• Practice Operations

    • Four Creative But Easy Ways Physicians Can Save Time

      Wish you could squeeze more productive minutes out of each day? TMA searched the web for some fresh ideas beyond the usual time-management techniques. Will any of these work for you?
  • Resources & Tools For Your Practice

    • TMA's Policies & Procedures -

      A Guide for Medical Practices
      contains more than 200 up-to-date policies and procedures, tools, sample letters, and forms you can customize for your office. TMA's easy-to-use guide is specific to Texas medical practices.
    • Deadlines for Doctors

      TMA has developed  Deadlines for Doctors, a web-based regulatory compliance tool giving you and your staff a big-picture view of upcoming state and federal compliance timelines and key health policy issues that impact Texas physicians. 
    • TMA’S MEDICAL CLASSIFIEDS

      Are you looking for a position or to hire a medical professional? TMA’s Medical Classifieds  allow you to easily view medical job openings, and post job openings for your own practice.
    • TMA Publications

      Interested in literature to help your practice operate more efficiently? Browse through TMA's publications which are available to purchase online. 
  • Helpful Practice Information

    • What’s a Good Way to Measure Physician Productivity?
      An effective way to measure physician productivity is in relative value units (RVUs). Monitoring physician productivity can be one element in tracking a practice's financial health. In some practices, productivity is a basis for physician compensation or bonuses.
    • Quality Improvement, Collaboration Help Improve Patient Safety
      Fifteen years after the Institute of Medicine (IOM) issued its 1999 sentinel patient safety report, To Err is Human: Building a Safer Health System, physicians agree there's more work ahead. But they also say heightened awareness of the issue has sparked progress thanks to collaborative quality improvement efforts among systems, physicians, and patients, and a number of patient safety tools that have emerged as a result.
    • Guard Your Practice Against Employee Theft
      Medical practices are especially vulnerable to embezzlement, in part, because they are typically cash businesses. According to a 2009 Medical Group Management Association study, 83 percent of the medical practices polled had been the victim of employee theft or embezzlement. But because medical offices are run by a close-knit staff, it can be hard for a physician to imagine any employees stealing from the practice.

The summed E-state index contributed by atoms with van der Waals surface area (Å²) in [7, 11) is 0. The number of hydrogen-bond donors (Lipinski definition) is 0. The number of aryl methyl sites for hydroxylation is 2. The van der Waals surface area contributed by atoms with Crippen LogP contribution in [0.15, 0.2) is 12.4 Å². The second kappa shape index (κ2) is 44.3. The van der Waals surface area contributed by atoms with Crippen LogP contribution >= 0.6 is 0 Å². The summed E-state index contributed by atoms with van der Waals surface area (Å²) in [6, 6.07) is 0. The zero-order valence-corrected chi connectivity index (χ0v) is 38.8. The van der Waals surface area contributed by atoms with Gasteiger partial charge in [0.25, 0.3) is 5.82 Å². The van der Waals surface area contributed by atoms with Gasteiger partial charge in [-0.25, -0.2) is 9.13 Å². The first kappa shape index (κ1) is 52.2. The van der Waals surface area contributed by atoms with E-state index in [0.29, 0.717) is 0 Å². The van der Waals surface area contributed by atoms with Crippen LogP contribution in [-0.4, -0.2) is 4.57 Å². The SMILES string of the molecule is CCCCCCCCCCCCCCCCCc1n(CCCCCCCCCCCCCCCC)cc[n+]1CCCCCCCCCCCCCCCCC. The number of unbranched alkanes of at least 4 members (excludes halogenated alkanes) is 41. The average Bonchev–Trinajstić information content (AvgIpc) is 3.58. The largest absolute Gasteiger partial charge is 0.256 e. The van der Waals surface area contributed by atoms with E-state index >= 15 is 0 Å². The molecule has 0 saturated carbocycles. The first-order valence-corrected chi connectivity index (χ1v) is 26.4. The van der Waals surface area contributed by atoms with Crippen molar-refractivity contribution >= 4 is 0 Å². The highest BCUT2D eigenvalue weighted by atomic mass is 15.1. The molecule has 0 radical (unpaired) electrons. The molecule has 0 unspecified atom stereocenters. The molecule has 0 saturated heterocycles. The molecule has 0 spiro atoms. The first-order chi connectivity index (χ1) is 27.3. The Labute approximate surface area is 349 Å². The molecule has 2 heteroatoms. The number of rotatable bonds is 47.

• You Can Now Pay Online for DPS Schedule II Prescription Pads
      The Texas Department of Public Safety (DPS) now allows physicians and nonphysician practitioners with a valid controlled substances registration to order and pay online for their prescription pads.
    • Get Critical Lab Values on Your Mobile Device via DocbookMD
      DocbookMD's latest clinical integration with Clinical Pathology Laboratories (CPL) allows users to report critical lab values directly to the ordering physician's mobile device or laptop at the moment the labs are completed. Critical values will be sent directly to the ordering physicians, wherever they are, on any device the DocbookMD app is running on.
    • Survey Results Are In: Physician Dissatisfaction Could Hinder Patient Access to Care
      Access to care is likely to become a challenge as the physician workforce dwindles, doctors face myriad new regulations, and technology struggles to keep up. A survey of 20,000 physicians commissioned by The Physicians Foundation finds 81 percent of physicians are either overextended or at full capacity in their patient load.
  • Selling or Closing a Practice?

    • Survey: Bureaucracy Crushing Texas Physicians
      More than half of Texas doctors plan in the next three years to cut back on work hours or the number of patients they see, find another job in health care that doesn’t involve seeing patients, or retire, according to The Physicians Foundation’s 2014 Survey of America’s Physicians.     
    • Preparing for the Worst
      Unexpected deaths profoundly impact those left behind. And in the case of physicians, their deaths have financial and business implications they must address in advance. Professional planning allows physicians to address call coverage, management, and administration of the medical practice and helps ensure the orderly continuation of practice operations.
    • Three Steps That Could Save Your Practice’s Life
      What would happen to your practice if you suffered an extended illness or a temporary — or permanent — disability? Solo physicians should take three important steps to make their practice ready to go on immediate life support in event of an extended illness or disability.
    • Patient Notification of Practice Transitions
      Is patient notification required when a solo physician joins a group, sells his or her practice assets to a practice management corporation, or the like?
    • Notifying Your Patients When You Leave a Practice
      I am an employed physician who is preparing to leave the large practice where I work. Am I responsible for sending letters to my patients about my move, or is the practice responsible?
    • How to Notify Employees of Closing or Selling a Practice
      Guidelines for Notifying Employees of the Closing or Selling of a Practice